Race records (black music for black people), the insularity and navel-gazing of record-playing devotees, the pre-eminence of black pioneers over their white disciples and black music for strictly white consumption (posh Harlem venues) all point to a fractured musical culture of individuals and groups occupying entrenched positions. The audiences, still disputing well-scuffed territory, reflect this and find no allies in the music itself, from easygoing promoters who never start gigs on time (at some festivals making difficulties for punters with tickets for successive shows at different locations) to musicians who are reasonably affronted by a sparse turn-out. A jazz administrator once asked me what I thought of his idea to break Bireli Lagrene's return journey to Paris from Ireland so that he could play at a Welsh valleys workingmen's club, where Bud Shank had recently attracted fifty customers. I told him he could probably divide the Shank turn-out by five. Many Welshmen might have heard of Django Reinhardt and Stephane Grappelli but they would never buy one of their records, let alone pay to listen to their finest disciples. This is the problem of jazz down the ages: its true audience is an initiated minority but, unlike classical music, it is close enough to the commercial musical world to allow wide dissemination of its existence among those with no inclination to undergo the baptism. Nor has the provincial or national tabloid Press been any help in providing authoritative comment on jazz, believing that anything beyond the pale of John (they always call him 'Johnny') Dankworth is simply incomprehensible peculiarity. This is a different state of affairs from the classical sector, which has always benefited from the rigorous criticism of, among others, Neville Cardus, Malcolm Rayment, Kenneth Lovel and (my predecessor at the South Wales Argus) and, today in the Midlands, Christopher Morley.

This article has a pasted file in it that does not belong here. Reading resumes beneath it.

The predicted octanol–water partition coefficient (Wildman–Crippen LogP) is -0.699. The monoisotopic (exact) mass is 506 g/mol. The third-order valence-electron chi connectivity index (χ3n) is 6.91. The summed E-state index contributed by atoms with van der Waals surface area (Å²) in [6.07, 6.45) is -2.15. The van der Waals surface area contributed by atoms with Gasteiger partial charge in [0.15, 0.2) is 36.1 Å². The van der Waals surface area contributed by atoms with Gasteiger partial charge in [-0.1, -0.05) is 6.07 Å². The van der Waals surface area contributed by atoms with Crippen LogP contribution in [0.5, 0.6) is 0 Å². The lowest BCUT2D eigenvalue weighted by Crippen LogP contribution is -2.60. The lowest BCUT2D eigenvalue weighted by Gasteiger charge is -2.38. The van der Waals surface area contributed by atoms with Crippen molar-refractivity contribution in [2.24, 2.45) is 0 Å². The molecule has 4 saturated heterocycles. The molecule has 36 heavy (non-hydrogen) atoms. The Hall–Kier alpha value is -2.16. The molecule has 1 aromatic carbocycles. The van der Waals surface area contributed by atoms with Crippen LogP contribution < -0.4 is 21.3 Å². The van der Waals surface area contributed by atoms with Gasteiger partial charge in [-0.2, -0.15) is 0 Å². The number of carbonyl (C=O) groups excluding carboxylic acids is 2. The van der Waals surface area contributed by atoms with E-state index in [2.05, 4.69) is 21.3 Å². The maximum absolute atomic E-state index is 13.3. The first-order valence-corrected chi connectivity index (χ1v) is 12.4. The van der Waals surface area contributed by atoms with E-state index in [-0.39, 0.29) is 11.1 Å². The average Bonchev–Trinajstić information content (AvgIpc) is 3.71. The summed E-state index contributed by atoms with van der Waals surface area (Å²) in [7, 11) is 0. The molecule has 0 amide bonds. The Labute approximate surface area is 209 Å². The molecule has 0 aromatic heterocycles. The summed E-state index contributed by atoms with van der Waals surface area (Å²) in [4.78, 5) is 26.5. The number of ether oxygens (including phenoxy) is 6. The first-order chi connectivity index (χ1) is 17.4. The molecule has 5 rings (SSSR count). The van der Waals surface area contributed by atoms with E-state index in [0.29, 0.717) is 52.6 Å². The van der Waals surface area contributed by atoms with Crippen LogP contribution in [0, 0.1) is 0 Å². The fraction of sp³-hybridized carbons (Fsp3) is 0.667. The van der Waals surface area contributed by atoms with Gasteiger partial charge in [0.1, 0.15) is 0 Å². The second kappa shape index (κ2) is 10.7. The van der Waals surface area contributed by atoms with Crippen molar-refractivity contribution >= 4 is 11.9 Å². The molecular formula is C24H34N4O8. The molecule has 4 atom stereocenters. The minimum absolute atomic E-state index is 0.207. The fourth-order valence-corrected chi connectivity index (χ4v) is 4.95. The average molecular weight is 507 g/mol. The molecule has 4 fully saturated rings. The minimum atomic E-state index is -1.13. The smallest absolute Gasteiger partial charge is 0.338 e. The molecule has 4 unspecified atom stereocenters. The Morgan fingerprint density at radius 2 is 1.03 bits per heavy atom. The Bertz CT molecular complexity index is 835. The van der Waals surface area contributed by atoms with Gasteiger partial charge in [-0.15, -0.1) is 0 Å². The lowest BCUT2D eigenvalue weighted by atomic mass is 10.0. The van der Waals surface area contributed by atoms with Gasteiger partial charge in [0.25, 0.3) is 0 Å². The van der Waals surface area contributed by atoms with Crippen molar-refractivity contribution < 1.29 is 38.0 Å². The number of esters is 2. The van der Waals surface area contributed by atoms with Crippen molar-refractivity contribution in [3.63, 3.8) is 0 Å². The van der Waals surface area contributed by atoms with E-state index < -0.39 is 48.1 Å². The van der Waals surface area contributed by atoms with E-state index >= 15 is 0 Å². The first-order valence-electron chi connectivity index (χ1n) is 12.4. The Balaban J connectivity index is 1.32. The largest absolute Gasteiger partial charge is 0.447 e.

When the 1958 Art Blakey Jazz Messengers recorded at the Club St Germain in Paris, an over-zealous female fan gave high-pitched vocal encouragement during an extended version of Golson's Blues March. Things eventually cooled down in the audience, and there was a point at which the interloper was being forcibly subdued. In my more fanciful moments, I often wonder if one of the band has not stuffed her mouth with crumpled sheet music. It would have been an extreme but entirely typical example of a jazz musician correcting the supplier-consumer balance and demonstrating a common proclivity for believing that he does not need an uncomprehending audience to thrive. God knows, he has had to work for it, as Martin Drew has had to in helping to disinter the arrangements of Tubby Hayes, another sardonic occupant of the bandstand. But these are strange lives, in many cases standing embattled against the odds. (At the height of his fame as house pianist at Scott's, Stan Tracey had virtually decided to give it all up and become a postman.) I once tried to buttonhole Drew in the interval of a Scott Quintet gig at a provincial leisure centre of no repute, in order to discover if performing before twelve ticketholders and two curious squash players just a week after facing three thousand at the Shinjuku Kosei-Nenkin Hall in Tokyo as part of a Peterson Quartet (with Joe Pass and Niels Pedersen) encouraged mild stirrings of schizophrenia. But he was too busy discussing drumsticks and reeds with another member of the band to concur or disagree with my view that the jazz musician's stoicism is almost Biblical and his audience fickle.

Perhaps Scott and his ilk should be forgiven their sometimes dour, derisive, interior, confused and self-destructive personalities, in exchange for still being among us - that's us, the living dead, infatuated out there in the haze.